>>> align_skeleton(skeleton="", code="i")
'+[i]'
>>> align_skeleton(skeleton="i", code="")
'-[i]'
>>> align_skeleton(skeleton="i", code="i")
'i'
>>> align_skeleton(skeleton="i", code="j")
'+[j]-[i]'
>>> align_skeleton(skeleton="x=5", code="x=6")
'x=+[6]-[5]'
>>> align_skeleton(skeleton="return x", code="return x+1")
'returnx+[+]+[1]'
>>> align_skeleton(skeleton="while x<y", code="for x<y")
'+[f]+[o]+[r]-[w]-[h]-[i]-[l]-[e]x<y'
>>> align_skeleton(skeleton="def f(x):", code="def g(x):")
'def+[g]-[f](x):'
"""
skeleton, code = skeleton.replace(" ", ""), code.replace(" ", "")

def helper_align(skeleton_idx, code_idx):
"""
Aligns the given skeletal segment with the code.
Returns (match, cost)
match: the sequence of corrections as a string
cost: the cost of the corrections, in edits
"""
if skeleton_idx == len(skeleton) and code_idx == len(code):
return _________, ______________
if skeleton_idx < len(skeleton) and code_idx == len(code):
edits = "".join(["-[" + c + "]" for c in skeleton[skeleton_idx:]])
return _________, ______________
if skeleton_idx == len(skeleton) and code_idx < len(code):
edits = "".join(["+[" + c + "]" for c in code[code_idx:]])
return _________, ______________

possibilities = []
skel_char, code_char = skeleton[skeleton_idx], code[code_idx]
# Match
if skel_char == code_char:
_________________________________________
_________________________________________
possibilities.append((_______, ______))
# Insert
_________________________________________
_________________________________________
possibilities.append((_______, ______))
# Delete
_________________________________________
_________________________________________
possibilities.append((_______, ______))
return min(possibilities, key=lambda x: x[1])
result, cost = ________________________
return result``````

Use Ok to test your code:

``python3 ok -q align_skeleton``

## OOP

### Q6: Keyboard

We'd like to create a `Keyboard` class that takes in an arbitrary number of `Button`s and stores these `Button`s in a dictionary. The keys in the dictionary will be ints that represent the postition on the `Keyboard`, and the values will be the respective `Button`. Fill out the methods in the `Keyboard` class according to each description, using the doctests as a reference for the behavior of a `Keyboard`.

``````class Button:
"""
Represents a single button
"""
def __init__(self, pos, key):
"""
Creates a button
"""
self.pos = pos
self.key = key
self.times_pressed = 0

class Keyboard:
"""A Keyboard takes in an arbitrary amount of buttons, and has a
dictionary of positions as keys, and values as Buttons.

>>> b1 = Button(0, "H")
>>> b2 = Button(1, "I")
>>> k = Keyboard(b1, b2)
>>> k.buttons[0].key
'H'
>>> k.press(1)
'I'
>>> k.press(2) #No button at this position
''
>>> k.typing([0, 1])
'HI'
>>> k.typing([1, 0])
'IH'
>>> b1.times_pressed
2
>>> b2.times_pressed
3
"""

def __init__(self, *args):
________________
for _________ in ________________:
________________

def press(self, info):
"""Takes in a position of the button pressed, and
returns that button's output"""
if ____________________:
________________
________________
________________
________________

def typing(self, typing_input):
"""Takes in a list of positions of buttons pressed, and
returns the total output"""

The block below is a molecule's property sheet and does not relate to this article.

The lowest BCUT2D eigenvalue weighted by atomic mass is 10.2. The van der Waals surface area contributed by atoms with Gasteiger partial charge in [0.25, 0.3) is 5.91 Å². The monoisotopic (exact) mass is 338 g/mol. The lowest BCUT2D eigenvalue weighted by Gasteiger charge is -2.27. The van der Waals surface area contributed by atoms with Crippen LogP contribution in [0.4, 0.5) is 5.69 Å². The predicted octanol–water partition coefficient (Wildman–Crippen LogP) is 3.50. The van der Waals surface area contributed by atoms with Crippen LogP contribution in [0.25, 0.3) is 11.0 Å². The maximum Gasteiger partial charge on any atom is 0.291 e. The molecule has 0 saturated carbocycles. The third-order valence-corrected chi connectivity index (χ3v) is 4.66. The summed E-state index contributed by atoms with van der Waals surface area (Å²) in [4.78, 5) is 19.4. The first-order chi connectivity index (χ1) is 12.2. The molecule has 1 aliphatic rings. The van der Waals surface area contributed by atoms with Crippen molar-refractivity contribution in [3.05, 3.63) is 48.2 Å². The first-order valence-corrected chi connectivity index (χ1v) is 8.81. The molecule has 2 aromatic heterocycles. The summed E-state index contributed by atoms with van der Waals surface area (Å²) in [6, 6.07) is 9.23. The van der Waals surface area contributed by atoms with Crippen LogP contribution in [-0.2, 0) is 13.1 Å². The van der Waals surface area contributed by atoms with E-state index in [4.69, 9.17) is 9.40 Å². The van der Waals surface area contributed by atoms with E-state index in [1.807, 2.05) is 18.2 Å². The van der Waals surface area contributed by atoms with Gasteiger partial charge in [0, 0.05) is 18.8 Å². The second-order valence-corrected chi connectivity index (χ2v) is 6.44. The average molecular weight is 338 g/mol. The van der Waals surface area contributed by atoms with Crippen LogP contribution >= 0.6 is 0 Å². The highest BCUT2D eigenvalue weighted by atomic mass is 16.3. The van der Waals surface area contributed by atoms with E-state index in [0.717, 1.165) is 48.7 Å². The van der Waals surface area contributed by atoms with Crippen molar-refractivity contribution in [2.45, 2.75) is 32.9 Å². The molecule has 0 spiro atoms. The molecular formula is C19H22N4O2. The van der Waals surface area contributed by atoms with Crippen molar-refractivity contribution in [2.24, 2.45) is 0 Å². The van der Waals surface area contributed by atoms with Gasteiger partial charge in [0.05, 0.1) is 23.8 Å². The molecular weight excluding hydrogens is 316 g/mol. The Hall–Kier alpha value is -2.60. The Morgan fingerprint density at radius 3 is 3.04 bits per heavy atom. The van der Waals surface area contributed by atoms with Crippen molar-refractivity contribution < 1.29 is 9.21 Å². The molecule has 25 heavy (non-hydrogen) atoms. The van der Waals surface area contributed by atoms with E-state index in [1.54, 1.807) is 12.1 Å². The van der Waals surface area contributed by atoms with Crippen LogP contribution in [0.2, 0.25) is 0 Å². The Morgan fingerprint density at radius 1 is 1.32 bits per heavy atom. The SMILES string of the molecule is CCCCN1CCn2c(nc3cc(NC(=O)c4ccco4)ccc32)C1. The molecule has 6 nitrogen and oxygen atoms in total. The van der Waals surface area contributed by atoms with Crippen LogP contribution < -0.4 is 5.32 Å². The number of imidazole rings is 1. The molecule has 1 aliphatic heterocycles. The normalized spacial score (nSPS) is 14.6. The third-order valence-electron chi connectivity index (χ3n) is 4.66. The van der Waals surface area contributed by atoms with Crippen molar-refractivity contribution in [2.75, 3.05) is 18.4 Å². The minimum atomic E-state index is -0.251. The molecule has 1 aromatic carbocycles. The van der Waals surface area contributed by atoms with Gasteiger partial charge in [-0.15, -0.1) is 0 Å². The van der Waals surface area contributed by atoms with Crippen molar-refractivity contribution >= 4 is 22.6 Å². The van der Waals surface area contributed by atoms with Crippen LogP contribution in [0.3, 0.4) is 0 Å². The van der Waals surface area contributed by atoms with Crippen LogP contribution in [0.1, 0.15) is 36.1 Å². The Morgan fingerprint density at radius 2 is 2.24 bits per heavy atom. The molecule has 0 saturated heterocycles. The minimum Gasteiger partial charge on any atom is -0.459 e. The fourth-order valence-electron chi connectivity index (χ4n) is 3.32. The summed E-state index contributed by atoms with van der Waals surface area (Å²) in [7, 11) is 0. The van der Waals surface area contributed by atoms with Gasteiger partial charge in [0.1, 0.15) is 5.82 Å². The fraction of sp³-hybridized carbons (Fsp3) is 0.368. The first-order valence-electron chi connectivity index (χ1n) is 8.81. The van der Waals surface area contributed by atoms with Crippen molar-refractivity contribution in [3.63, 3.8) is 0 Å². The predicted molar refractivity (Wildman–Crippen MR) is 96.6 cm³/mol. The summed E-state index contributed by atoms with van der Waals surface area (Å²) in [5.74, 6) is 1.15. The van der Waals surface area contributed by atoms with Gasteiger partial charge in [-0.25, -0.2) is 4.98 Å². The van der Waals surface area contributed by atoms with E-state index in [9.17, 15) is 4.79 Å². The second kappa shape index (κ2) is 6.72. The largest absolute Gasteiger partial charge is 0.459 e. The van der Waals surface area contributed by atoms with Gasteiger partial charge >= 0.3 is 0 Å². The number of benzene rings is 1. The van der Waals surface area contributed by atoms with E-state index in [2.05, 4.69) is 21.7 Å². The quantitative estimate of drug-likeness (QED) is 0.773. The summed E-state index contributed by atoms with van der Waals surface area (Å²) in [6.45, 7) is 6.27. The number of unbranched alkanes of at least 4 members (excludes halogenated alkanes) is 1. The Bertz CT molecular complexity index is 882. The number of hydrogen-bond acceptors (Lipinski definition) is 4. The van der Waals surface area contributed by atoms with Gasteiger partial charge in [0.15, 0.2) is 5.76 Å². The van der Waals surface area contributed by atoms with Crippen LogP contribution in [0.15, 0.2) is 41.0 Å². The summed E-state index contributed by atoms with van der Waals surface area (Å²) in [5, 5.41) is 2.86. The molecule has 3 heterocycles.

________________
for ________ in ____________________:
________________
________________
``````

Use Ok to test your code:

``python3 ok -q Keyboard``

## Iterators and Generators

### Q7: Pairs (generator)

Write a generator function `pairs` that takes a list and yields all the possible pairs of elements from that list.

``````def pairs(lst):
"""
>>> type(pairs([3, 4, 5]))
<class 'generator'>
>>> for x, y in pairs([3, 4, 5]):
...     print(x, y)
...
3 3
3 4
3 5
4 3
4 4
4 5
5 3
5 4
5 5
"""
``````

Use Ok to test your code:

``python3 ok -q pairs``

### Q8: Pairs (iterator)

Now write an iterator that does the same thing. You are only allowed to use a linear amount of space - so computing a list of all of the possible pairs is not a valid answer. Notice how much harder it is - this is why generators are useful.

``````class PairsIterator:
"""
>>> for x, y in PairsIterator([3, 4, 5]):
...     print(x, y)
...
3 3
3 4
3 5
4 3
4 4
4 5
5 3
5 4
5 5
"""
def __init__(self, lst):

def __next__(self):

def __iter__(self):
``````

Use Ok to test your code:

``python3 ok -q PairsIterator``

### Q9: Str

Write an iterator that takes a string as input and outputs the letters in order when iterated over.

``````class Str:
"""
>>> s = Str("hello")
>>> for char in s:
...     print(char)
...
h
e
l
l
o
>>> for char in s:    # a standard iterator does not restart
...     print(char)
"""
``````

Use Ok to test your code:

``python3 ok -q Str``

### Q10: Fold Left

Write the left fold function by filling in the blanks.

``````def foldl(link, fn, z):
""" Left fold
>>> foldl(lst, sub, 0) # (((0 - 3) - 2) - 1)
-6
>>> foldl(lst, add, 0) # (((0 + 3) + 2) + 1)
6
>>> foldl(lst, mul, 1) # (((1 * 3) * 2) * 1)
6
"""
return z
return foldl(______, ______, ______)
``````

Use Ok to test your code:

``python3 ok -q foldl``

### Q11: Fold Right

Now write the right fold function.

``````def foldr(link, fn, z):
""" Right fold
>>> foldr(lst, sub, 0) # (3 - (2 - (1 - 0)))
2
>>> foldr(lst, add, 0) # (3 + (2 + (1 + 0)))
6
>>> foldr(lst, mul, 1) # (3 * (2 * (1 * 1)))
6
"""
``````

Use Ok to test your code:

``python3 ok -q foldr``

### Q12: Filter With Fold

Write the `filterl` function, using either `foldl` or `foldr`.

``````def filterl(lst, pred):
""" Filters LST based on PRED
>>> filterl(lst, lambda x: x % 2 == 0)
"""
``````

Use Ok to test your code:

``python3 ok -q filterl``

### Q13: Reverse With Fold

Notice that `mapl` and `filterl` are not recursive anymore! We used the implementation of `foldl` and `foldr` to implement the actual recursion: we only need to provide the recursive step and the base case to `fold`.

Use `foldl` to write `reverse`, which takes in a recursive list and reverses it. Hint: It only takes one line!

Extra for experience: Write a version of `reverse` that do not use the `Link` constructor. You do not have to use `foldl` or `foldr`.

``````def reverse(lst):
""" Reverses LST with foldl
True
"""
``````

Use Ok to test your code:

``python3 ok -q reverse``

### Q14: Fold With Fold

Write `foldl` using `foldr`! You only need to fill in the `step` function.

``````identity = lambda x: x

""" Write foldl using foldr
>>> foldl2(list, sub, 0) # (((0 - 3) - 2) - 1)
-6
>>> foldl2(list, add, 0) # (((0 + 3) + 2) + 1)
6
>>> foldl2(list, mul, 1) # (((1 * 3) * 2) * 1)
6
"""
def step(x, g):
``python3 ok -q foldl2``